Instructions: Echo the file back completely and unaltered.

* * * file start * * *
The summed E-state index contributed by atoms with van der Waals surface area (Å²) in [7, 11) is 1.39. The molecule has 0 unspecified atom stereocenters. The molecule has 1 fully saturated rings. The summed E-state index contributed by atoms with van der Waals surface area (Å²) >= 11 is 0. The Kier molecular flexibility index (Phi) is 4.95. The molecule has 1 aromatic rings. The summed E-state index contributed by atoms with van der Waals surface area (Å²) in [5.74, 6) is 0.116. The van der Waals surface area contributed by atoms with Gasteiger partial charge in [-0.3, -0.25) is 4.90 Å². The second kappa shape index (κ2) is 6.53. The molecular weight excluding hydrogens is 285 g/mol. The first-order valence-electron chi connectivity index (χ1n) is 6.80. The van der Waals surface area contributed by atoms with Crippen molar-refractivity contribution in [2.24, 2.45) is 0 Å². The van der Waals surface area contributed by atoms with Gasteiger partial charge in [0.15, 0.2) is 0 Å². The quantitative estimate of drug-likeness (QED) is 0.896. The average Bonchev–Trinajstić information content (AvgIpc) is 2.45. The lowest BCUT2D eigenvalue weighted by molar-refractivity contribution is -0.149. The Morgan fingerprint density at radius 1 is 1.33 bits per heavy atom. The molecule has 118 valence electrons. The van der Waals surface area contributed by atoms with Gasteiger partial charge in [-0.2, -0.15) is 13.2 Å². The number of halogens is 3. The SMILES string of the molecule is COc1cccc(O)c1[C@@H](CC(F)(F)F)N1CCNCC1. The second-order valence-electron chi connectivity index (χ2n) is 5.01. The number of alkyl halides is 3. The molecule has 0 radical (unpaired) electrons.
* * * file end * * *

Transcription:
The summed E-state index contributed by atoms with van der Waals surface area (Å²) in [7, 11) is 1.39. The molecule has 0 unspecified atom stereocenters. The molecule has 1 fully saturated rings. The summed E-state index contributed by atoms with van der Waals surface area (Å²) >= 11 is 0. The Kier molecular flexibility index (Phi) is 4.95. The molecule has 1 aromatic rings. The summed E-state index contributed by atoms with van der Waals surface area (Å²) in [5.74, 6) is 0.116. The van der Waals surface area contributed by atoms with Gasteiger partial charge in [-0.3, -0.25) is 4.90 Å². The second kappa shape index (κ2) is 6.53. The molecular weight excluding hydrogens is 285 g/mol. The first-order valence-electron chi connectivity index (χ1n) is 6.80. The van der Waals surface area contributed by atoms with Crippen molar-refractivity contribution in [2.24, 2.45) is 0 Å². The van der Waals surface area contributed by atoms with Gasteiger partial charge in [0.15, 0.2) is 0 Å². The quantitative estimate of drug-likeness (QED) is 0.896. The average Bonchev–Trinajstić information content (AvgIpc) is 2.45. The lowest BCUT2D eigenvalue weighted by molar-refractivity contribution is -0.149. The Morgan fingerprint density at radius 1 is 1.33 bits per heavy atom. The molecule has 118 valence electrons. The van der Waals surface area contributed by atoms with Gasteiger partial charge in [-0.2, -0.15) is 13.2 Å². The number of halogens is 3. The SMILES string of the molecule is COc1cccc(O)c1[C@@H](CC(F)(F)F)N1CCNCC1. The second-order valence-electron chi connectivity index (χ2n) is 5.01. The number of alkyl halides is 3. The molecule has 0 radical (unpaired) electrons.